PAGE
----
Parenting Green: 6 Reasons to Bike Ride with Your Family

Biking with Your Family

It just feels good to get out on a bike. It’s liberation, it’s exhilaration, it’s exercise, it’s transportation, and it’s free*! The little trips add up and if you can run your smaller errands by bike you’ll likely feel better, live longer, and save money. Now that you have a family, don’t let transporting children be the burden that puts you in the car. Taking them biking is fun and you can plan what type of biking system to use based on the length of the trip, the time constraints, or the weather. So really, it’s just about integrating it into your life and creating a new habit (or reviving an old one!).


We used to live in the Hilltowns and taking biking trips around where we lived was challenging, I won’t lie. The driveway was gravel (which is a hard surface for kids to get moving on) and we were surrounded by a lot of hills. These can be deterring factors. Finding a large paved lot or getting to a place that has less inclines can make it easier for everyone. If you’re schlepping from the Hilltowns into the Valley to do your grocery shopping you might as well bring your bikes to get around town and enjoy the paved paradise…I challenge you to watch how cars get stuck in traffic while your crew keeps in forward motion!

For us, we are a one car family so getting around by bike is just a part of what we do. There’s always a rack on the car to move bikes around if we need to leave them in town for one another or to gather us all back up as we meet in various places to move towards home at the end of the day.

Living in a town where bike lanes are commonplace and many bikers are on the road can be helpful in terms of creating bike culture, but not everyone is expecting to share the road with bikers. It’s important to know some of the rules of the road and model good habits while biking with your children. Talk to your kids about developing good cycling habits, leading by example. I found a really cool resource from the San Francisco Biking Coalition providing practical advice about biking with kids (and even biking while pregnant…at every stage!) which would be a great place to start if you have a lot of questions or want more comparisons on family biking systems.

This time of year you’ll want to be watching out for debris, and extra gravel/sand from the winter plowing, potholes, etc. Keep in mind most motorists are assuming you are going to keep to the right side of the lane and might not know or see the hazards of the pavement that a bicyclist needs to avoid. Use caution, exercise patience, and when you are in the car be respectful of bikers on the road. They are doing a beneficial thing by taking one more car off the road. Bikes are a vehicle and have equal rights to the road but not every motorist agrees so safety is really first priority.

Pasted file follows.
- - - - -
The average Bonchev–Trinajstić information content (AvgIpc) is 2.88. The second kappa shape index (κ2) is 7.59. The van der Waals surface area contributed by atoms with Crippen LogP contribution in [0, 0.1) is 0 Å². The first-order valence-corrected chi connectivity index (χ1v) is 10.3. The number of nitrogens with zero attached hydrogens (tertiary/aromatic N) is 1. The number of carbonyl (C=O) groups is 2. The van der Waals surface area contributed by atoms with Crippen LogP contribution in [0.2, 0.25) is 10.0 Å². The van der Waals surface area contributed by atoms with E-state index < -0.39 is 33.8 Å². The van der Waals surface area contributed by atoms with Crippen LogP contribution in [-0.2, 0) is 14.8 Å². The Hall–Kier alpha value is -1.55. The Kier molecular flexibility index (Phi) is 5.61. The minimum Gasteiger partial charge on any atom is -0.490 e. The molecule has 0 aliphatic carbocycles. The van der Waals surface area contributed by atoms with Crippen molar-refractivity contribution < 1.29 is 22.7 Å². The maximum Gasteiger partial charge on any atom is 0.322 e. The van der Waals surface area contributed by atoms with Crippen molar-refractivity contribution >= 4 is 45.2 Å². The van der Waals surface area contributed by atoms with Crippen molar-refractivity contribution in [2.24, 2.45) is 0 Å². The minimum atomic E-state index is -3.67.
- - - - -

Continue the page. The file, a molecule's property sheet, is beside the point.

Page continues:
Be sure to have bright colored flags for the trailers, and don’t be shy to wear reflective gear. Consider using an Xtracycle, bike seat, or trailer for moving along with kids 5 and under if you want more control over the speed of the trip, the length of the ride, or if you feel that many bikes are less accommodated. If you are going to let young kids ride their own bikes along with you, just be sure to talk about expectations and ground rules (like how far they are allowed to go ahead of you) before starting your journey. You should have a general idea about their level of stamina and be realistic with your expectations for distance before going out to keep everyone happy.

Like any trip with kids hunger can strike at any moment (or at every moment!). Be sure to pack water, snacks, bandaids, extra socks and keep layers handy. Oh, and bring some money along too! You’ll likely end up somewhere in town where you will need it. Still not convinced that you and your family can get out and bike a couple times a week? The folks over at MassBike have 6 wonderful reasons for why they bike that could turn the tides for you. I have to agree, they’re pretty convincing:

  1. 50% of trips Americans make are less than 3 miles
  2. 1lb of CO2 cut for every mile biked
  3. 3 hours of riding per week reduces the risk of heart disease and stroke by 50%
  4. About 50% of Americans would like to see more bike lanes, trails, and bridges in their community
  5. $8000 on average is spent per year on owning & operating a car
  6. $10 saved each day by commuting 10 miles round trip by bike instead of by car

Hope to see you on your bike, and likely I’ll be able to holler out and say ‘hello’….yet another perk of pedaling!


ABOUT THE AUTHOR
Angie Gregory settled in the Western MA 6 years ago after many years of traveling the country. She lives in Northampton, MA with her husband and three kids and is an avid gardener and studies herbal medicine. She has worked in the community fostering projects like Grow Food Northampton and started Mother Herb Diaper Service out of her home after the birth of her second child. Her business is now a cooperative venture 
and has relocated to Holyoke, MA under the name of Simple Diaper & Linen.

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